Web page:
Kite Runner Research Paper

1160 Words 5 Pages
Stacey Do
Patricia Bolster
English 2A/Period 4
11 August 2015

Kite Runner
10 RRIs pp 18-371

“It was Rahim Khan, not Baba, who had told me that story. I was always learning things about Baba from other people.” P. 18
Amir and Baba always had a difficult relationship during his childhood. Baba would question why Amir wasn’t like him, why he liked to read books and not playing soccer. He was disappointed to see they didn’t share similar interests. As for Amir, he saw Baba as an significant role model in his life but felt like he could never make him proud. With their complexed relationship, they were distant and therefore Amir learned things about his father from others than Baba himself.

“My favorite part of reading to Hassan was when we
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Amani, he refused to receive any treatment and accepted the fact he was dying. Baba wished for no one to find out due to the fact he didn’t want their sympathy. He didn’t want for the other Afghans to think he, a strong, well-known businessman was sick and needed help. I think Baba cared more for his reputation than trying to save or extend his own life because he put his pride first.

“Hassan taught him to read and write-his son was not going to grow up illiterate like he had.” P. 212
This line reveals one of Hassan’s many strong character traits. He is ambitious and strong minded. Growing up as a Hazara, society didn’t believe they needed an education since they were in a lower class and most worked as servants. Therefore, Hassan didn’t go to school like Amir and grew up illiterate. Close to 20 years later, Amir finds out Hassan learned how to read and write, when reading a letter he had written. He went against the society expectations and did what he desired and passed it onto his son, Sohrab.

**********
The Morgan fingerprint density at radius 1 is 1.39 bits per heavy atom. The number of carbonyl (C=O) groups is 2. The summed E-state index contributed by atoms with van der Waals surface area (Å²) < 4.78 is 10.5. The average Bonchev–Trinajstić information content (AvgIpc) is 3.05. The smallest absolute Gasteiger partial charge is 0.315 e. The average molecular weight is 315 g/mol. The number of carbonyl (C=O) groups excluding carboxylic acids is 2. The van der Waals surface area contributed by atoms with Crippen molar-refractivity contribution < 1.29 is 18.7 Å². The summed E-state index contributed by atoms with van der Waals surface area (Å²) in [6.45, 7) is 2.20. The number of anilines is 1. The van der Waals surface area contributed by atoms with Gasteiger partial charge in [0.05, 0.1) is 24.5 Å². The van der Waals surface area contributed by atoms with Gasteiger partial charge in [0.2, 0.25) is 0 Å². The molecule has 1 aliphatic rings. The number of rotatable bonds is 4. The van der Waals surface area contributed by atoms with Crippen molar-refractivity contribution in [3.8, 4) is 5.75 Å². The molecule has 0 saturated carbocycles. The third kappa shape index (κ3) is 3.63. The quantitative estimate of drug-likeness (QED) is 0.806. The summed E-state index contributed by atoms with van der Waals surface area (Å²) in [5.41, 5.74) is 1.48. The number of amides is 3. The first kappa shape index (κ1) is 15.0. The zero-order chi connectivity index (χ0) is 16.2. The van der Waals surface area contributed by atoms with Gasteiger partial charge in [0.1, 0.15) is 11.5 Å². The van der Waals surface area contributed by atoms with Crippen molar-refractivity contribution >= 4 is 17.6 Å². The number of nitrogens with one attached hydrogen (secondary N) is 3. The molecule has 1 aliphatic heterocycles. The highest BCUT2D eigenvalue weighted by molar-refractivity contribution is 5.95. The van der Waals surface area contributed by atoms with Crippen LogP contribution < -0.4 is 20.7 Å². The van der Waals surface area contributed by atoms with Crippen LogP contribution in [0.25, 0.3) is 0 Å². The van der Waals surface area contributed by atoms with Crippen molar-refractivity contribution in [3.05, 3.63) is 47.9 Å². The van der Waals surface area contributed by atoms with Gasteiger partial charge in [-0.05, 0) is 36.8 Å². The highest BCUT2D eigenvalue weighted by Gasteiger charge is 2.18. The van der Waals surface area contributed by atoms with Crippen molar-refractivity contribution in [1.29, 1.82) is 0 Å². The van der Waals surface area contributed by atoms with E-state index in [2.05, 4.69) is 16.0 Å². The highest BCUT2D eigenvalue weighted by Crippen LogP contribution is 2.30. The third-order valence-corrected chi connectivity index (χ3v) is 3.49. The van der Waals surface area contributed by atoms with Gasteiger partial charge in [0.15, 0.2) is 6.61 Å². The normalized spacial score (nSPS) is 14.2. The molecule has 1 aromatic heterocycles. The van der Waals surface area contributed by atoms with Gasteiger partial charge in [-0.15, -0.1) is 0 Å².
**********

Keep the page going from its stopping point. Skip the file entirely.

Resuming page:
“They told Hassan they would be moving in to supposedly keep it safe until I return. Hassan protested again.” P.
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He too was sexually and physically abused by Assef. As he drew away from Amir when they made contact, it shows how uncomfortable he was, feeling the touch of someone else, as if he was afraid of another abuse. This is a result of a sexual abuse Sohrab suffered, feeling sinful and dirty, and fearing of it occurring again.

““And one more thing, General Sahib,” I said. “You will never refer to him as a ‘Hazara Boy’ in my presence. He has a name and it’s Sohrab.”” P. 331
After telling the General what the relation of him and Sohrab was, Amir stands up for Sohrab just like Hassan has always done for him. Amir saw Hassan in Sohrab; they shared similar physical and mental features. Sohrab was a replacement of Hassan and Amir finally defends Hassan just like he did, repeatedly. Amir tries to repay Hassan for everything he has done by protecting his son, Sohrab. For instance, making sure the general does not refer to him as a ‘Hazara Boy’.

“For you, a thousand times over, I heard myself say. Then I turned and ran.” P.

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